Junkyard Gem: 1990 Toyota Camry DX with V6 and 5-speed

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American car shoppers had the opportunity to buy new Toyota Camrys with manual transmissions all the way through the 2012 model year, which pleased the minuscule group of drivers who wanted a reliable and invisible sedan with three pedals but did nothing meaningful for Toyota USA’s bottom line. I look for manual-equipped Camrys every time I set foot in a wrecking yard, and I spot the occasional stick-shift four-cylinder V20 model and plenty of 5-speed first-gen V10s. The 1988-1991 Camry with five-speed and V6 engine, though, that’s a rare find. Here’s a discarded 300,000-mile ’90 Camry DX I spotted last winter near Denver.

1990 Toyota Camry in Colorado wrecking yard

In fact, this car made it 501 miles past the 300,000-mile mark. Perhaps its final owner had set that mileage goal, at which point the car got traded in on a new Camry.

1990 Toyota Camry in Colorado wrecking yard

With some unsightly rust and a transmission that most 2018 drivers can’t operate, this car wouldn’t have attracted much interest at auction. Next stop, junkyard!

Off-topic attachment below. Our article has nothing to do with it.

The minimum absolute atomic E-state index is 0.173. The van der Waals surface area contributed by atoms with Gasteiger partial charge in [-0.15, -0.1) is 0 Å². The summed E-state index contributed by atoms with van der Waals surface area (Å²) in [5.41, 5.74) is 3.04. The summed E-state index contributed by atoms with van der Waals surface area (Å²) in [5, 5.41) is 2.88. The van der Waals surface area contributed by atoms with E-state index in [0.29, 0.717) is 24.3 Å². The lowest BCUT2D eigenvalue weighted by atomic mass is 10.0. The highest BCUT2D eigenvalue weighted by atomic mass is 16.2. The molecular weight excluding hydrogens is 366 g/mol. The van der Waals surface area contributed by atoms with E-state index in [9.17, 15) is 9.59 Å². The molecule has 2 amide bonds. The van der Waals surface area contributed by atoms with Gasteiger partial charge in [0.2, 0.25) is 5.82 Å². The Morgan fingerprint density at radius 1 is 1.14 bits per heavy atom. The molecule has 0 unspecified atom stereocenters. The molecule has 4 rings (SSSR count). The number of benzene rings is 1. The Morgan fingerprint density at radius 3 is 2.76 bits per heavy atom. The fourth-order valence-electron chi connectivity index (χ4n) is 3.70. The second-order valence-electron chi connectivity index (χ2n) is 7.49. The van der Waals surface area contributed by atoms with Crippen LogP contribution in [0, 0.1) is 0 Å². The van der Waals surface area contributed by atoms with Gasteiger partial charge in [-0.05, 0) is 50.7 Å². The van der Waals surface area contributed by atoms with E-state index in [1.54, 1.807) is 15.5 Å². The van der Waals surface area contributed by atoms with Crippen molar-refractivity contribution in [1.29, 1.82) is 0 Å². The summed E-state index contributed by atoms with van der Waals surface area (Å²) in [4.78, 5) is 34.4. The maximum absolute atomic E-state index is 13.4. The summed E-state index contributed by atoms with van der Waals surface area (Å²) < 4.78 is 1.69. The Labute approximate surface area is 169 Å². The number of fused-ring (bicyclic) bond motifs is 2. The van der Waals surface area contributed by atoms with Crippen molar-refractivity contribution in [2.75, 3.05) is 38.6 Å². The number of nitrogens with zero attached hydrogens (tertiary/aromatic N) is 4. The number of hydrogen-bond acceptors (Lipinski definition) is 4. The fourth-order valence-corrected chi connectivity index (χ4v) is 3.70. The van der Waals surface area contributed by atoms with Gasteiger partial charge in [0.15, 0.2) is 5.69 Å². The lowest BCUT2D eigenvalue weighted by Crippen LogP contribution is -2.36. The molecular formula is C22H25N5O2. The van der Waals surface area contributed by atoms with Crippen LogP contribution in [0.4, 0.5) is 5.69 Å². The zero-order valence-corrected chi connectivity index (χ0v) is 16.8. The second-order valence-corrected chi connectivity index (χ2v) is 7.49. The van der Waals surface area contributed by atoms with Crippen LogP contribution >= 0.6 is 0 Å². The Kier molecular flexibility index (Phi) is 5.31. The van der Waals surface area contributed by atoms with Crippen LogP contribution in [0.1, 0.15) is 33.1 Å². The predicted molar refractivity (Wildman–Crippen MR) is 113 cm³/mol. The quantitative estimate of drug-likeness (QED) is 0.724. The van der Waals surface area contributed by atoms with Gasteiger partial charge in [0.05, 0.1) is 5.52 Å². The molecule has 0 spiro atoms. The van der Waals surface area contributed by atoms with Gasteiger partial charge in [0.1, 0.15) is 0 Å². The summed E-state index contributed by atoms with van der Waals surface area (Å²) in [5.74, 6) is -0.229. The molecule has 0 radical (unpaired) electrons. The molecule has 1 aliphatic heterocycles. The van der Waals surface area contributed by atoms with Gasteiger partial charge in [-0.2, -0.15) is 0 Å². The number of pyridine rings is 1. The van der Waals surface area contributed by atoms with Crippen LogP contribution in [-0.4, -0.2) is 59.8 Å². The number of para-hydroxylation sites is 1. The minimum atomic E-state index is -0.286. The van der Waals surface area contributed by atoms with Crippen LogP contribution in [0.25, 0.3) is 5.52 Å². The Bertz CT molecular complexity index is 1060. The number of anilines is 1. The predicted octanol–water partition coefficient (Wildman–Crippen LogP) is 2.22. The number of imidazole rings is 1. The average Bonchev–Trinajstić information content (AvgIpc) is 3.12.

1990 Toyota Camry in Colorado wrecking yard

Stevinson Toyota West still exists, 28 years down the road. Sold in Denver, will be crushed in Denver.

1990 Toyota Camry in Colorado wrecking yard

Even with a five-speed and the big engine, the driving experience with these cars couldn’t be considered fun. The U.S.-market Camry has always been about no-nonsense, dependable transportation, and most Camry buyers that opted for the manual transmission did so for cheapness and/or fuel-economy reasons.

1990 Toyota Camry in Colorado wrecking yard

The optional V6 in 1990 put out just 153 horsepower; the current Camry gets 50 more horses than that from the base four-banger. Still, if you’re going to drive 10,732 miles every year for 28 years, you’ll enjoy it more with that third pedal in front of you.

1990 Toyota Camry in Colorado wrecking yard

Ford wised up about American car buyers’ overwhelming desire for slushboxes much earlier than Toyota, axing the manual-trans Taurus after the 1988 model year (except for the Taurus SHO, which could be purchased with a five-speed through 1995). Amazingly, Chrysler sold minivans with five-speeds through 1995, in case you’re looking for a car-trivia question that will stump everyone.

An optional V6 engine powers you home.

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